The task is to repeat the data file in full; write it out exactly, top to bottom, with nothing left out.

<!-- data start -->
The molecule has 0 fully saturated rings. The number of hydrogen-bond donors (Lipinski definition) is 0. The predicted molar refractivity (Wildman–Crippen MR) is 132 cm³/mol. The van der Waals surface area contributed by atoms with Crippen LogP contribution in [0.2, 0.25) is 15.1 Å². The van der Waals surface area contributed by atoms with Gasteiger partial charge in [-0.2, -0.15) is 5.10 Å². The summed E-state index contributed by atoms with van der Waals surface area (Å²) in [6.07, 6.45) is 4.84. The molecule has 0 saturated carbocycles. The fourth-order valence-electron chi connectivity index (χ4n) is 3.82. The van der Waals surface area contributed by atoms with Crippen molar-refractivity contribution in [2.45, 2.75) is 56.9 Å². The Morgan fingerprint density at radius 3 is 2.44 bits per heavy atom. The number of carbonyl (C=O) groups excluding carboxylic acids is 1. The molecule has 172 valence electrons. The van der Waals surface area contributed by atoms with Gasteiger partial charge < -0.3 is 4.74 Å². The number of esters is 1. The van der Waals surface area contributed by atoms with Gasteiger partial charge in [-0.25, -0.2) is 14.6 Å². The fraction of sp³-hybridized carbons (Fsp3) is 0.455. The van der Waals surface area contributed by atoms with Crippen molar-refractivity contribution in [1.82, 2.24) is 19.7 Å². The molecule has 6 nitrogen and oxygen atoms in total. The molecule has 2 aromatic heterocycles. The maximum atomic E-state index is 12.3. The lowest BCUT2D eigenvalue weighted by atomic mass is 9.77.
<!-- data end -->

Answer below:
The molecule has 0 fully saturated rings. The number of hydrogen-bond donors (Lipinski definition) is 0. The predicted molar refractivity (Wildman–Crippen MR) is 132 cm³/mol. The van der Waals surface area contributed by atoms with Crippen LogP contribution in [0.2, 0.25) is 15.1 Å². The van der Waals surface area contributed by atoms with Gasteiger partial charge in [-0.2, -0.15) is 5.10 Å². The summed E-state index contributed by atoms with van der Waals surface area (Å²) in [6.07, 6.45) is 4.84. The molecule has 0 saturated carbocycles. The fourth-order valence-electron chi connectivity index (χ4n) is 3.82. The van der Waals surface area contributed by atoms with Crippen molar-refractivity contribution in [2.45, 2.75) is 56.9 Å². The Morgan fingerprint density at radius 3 is 2.44 bits per heavy atom. The number of carbonyl (C=O) groups excluding carboxylic acids is 1. The molecule has 172 valence electrons. The van der Waals surface area contributed by atoms with Gasteiger partial charge < -0.3 is 4.74 Å². The number of esters is 1. The van der Waals surface area contributed by atoms with Gasteiger partial charge in [-0.25, -0.2) is 14.6 Å². The fraction of sp³-hybridized carbons (Fsp3) is 0.455. The van der Waals surface area contributed by atoms with Crippen molar-refractivity contribution in [1.82, 2.24) is 19.7 Å². The molecule has 6 nitrogen and oxygen atoms in total. The molecule has 2 aromatic heterocycles. The maximum atomic E-state index is 12.3. The lowest BCUT2D eigenvalue weighted by atomic mass is 9.77.